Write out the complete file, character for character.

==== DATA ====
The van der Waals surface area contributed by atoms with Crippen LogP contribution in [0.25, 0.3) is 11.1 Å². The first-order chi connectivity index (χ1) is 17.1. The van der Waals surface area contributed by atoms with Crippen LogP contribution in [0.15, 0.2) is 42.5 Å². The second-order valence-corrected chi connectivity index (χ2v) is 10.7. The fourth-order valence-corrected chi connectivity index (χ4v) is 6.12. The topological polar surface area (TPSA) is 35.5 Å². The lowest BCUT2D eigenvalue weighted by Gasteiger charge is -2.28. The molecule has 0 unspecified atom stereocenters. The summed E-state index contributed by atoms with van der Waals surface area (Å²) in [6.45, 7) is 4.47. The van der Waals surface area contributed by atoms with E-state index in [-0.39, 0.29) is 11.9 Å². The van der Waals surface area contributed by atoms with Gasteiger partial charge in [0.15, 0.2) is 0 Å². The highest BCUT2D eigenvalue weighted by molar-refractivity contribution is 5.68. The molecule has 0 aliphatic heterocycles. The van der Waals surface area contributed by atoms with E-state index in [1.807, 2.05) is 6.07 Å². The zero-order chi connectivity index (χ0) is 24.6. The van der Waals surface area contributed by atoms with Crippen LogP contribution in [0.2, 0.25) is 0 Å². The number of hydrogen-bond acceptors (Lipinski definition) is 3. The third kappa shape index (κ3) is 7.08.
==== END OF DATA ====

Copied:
The van der Waals surface area contributed by atoms with Crippen LogP contribution in [0.25, 0.3) is 11.1 Å². The first-order chi connectivity index (χ1) is 17.1. The van der Waals surface area contributed by atoms with Crippen LogP contribution in [0.15, 0.2) is 42.5 Å². The second-order valence-corrected chi connectivity index (χ2v) is 10.7. The fourth-order valence-corrected chi connectivity index (χ4v) is 6.12. The topological polar surface area (TPSA) is 35.5 Å². The lowest BCUT2D eigenvalue weighted by Gasteiger charge is -2.28. The molecule has 0 unspecified atom stereocenters. The summed E-state index contributed by atoms with van der Waals surface area (Å²) in [6.45, 7) is 4.47. The van der Waals surface area contributed by atoms with E-state index in [-0.39, 0.29) is 11.9 Å². The van der Waals surface area contributed by atoms with Gasteiger partial charge in [0.15, 0.2) is 0 Å². The highest BCUT2D eigenvalue weighted by molar-refractivity contribution is 5.68. The molecule has 0 aliphatic heterocycles. The van der Waals surface area contributed by atoms with E-state index in [1.807, 2.05) is 6.07 Å². The zero-order chi connectivity index (χ0) is 24.6. The van der Waals surface area contributed by atoms with Crippen LogP contribution in [0.2, 0.25) is 0 Å². The number of hydrogen-bond acceptors (Lipinski definition) is 3. The third kappa shape index (κ3) is 7.08.